happy with the results that he moved on to another project.

But that wasn’t the end of the story for the AR. After
completing work on it, Joe began showing the piece in regional
antique machinery events. It started winning awards … a trend that
has continued with all three of the fully restored tractors Joe now
owns. Perhaps because it was the Molnars’ first full restoration
project, the AR seems to have a special place in the family. When
Brian was married in a nearby city, the AR was taken there to be
present in the wedding photographs.

Next up for restoration was a 1945 John Deere H Donna’s father
had farmed with. “He bought it used in 1959,” Joe says. It had been
unused for about 20 years. Fortunately, the engine hadn’t seized.
Although Joe had the restoration of one John Deere under his belt,
the Model H project required research to make sure the end result
was historically correct. “You still have to look in books,” he
says, “and you have to get service manuals for all of them.” Joe
located all the manuals he needed from a specialty printer in the

The Model H was completed in much less time than the AR. “But it
became a job,” Joe says of the hectic work schedule he’d set. “It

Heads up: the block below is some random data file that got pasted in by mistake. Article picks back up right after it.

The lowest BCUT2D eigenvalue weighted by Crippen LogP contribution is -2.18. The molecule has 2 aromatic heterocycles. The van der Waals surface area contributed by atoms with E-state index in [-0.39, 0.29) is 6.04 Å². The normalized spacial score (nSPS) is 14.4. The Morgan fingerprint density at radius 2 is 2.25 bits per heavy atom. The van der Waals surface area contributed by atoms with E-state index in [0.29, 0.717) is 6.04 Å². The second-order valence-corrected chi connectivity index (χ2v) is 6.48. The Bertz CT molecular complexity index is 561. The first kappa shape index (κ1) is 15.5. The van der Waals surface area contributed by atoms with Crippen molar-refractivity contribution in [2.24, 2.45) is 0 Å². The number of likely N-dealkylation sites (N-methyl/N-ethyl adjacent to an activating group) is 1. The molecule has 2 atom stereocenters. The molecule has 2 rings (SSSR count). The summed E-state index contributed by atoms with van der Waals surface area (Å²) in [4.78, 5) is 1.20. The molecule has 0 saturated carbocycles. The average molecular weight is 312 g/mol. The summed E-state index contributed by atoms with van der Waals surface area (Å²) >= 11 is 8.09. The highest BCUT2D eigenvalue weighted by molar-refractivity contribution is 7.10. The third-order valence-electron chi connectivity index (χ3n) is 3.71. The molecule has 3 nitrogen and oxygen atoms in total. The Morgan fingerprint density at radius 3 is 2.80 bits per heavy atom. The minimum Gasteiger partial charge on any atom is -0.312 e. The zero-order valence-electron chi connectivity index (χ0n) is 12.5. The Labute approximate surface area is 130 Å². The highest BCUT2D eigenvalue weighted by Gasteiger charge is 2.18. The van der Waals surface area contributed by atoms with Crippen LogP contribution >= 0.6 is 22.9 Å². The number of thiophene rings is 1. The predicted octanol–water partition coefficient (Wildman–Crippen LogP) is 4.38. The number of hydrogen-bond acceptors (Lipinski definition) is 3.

took me probably four months, every night, for five or six hours a
night.” Lesson learned. Since then, Joe keeps to a comfortable pace
on his projects.

The most striking thing about the Model H is its diminutive
size. With only 9.7 drawbar horsepower, it is remarkably small for
a prairie tractor. However, when Donna’s father first brought it
home, it probably seemed like a powerhouse. The first tractor the
family owned, it replaced a team of horses that had been used for
field work until then.

Ironically, Joe found this small machine to be his most
expensive restoration effort so far. “All those little, tiny parts
are very expensive,” he says. Finding John Deere parts posed no
difficulty: All Joe had to do was drive to his nearest John Deere
dealer and order what he needed. When he first walked into the farm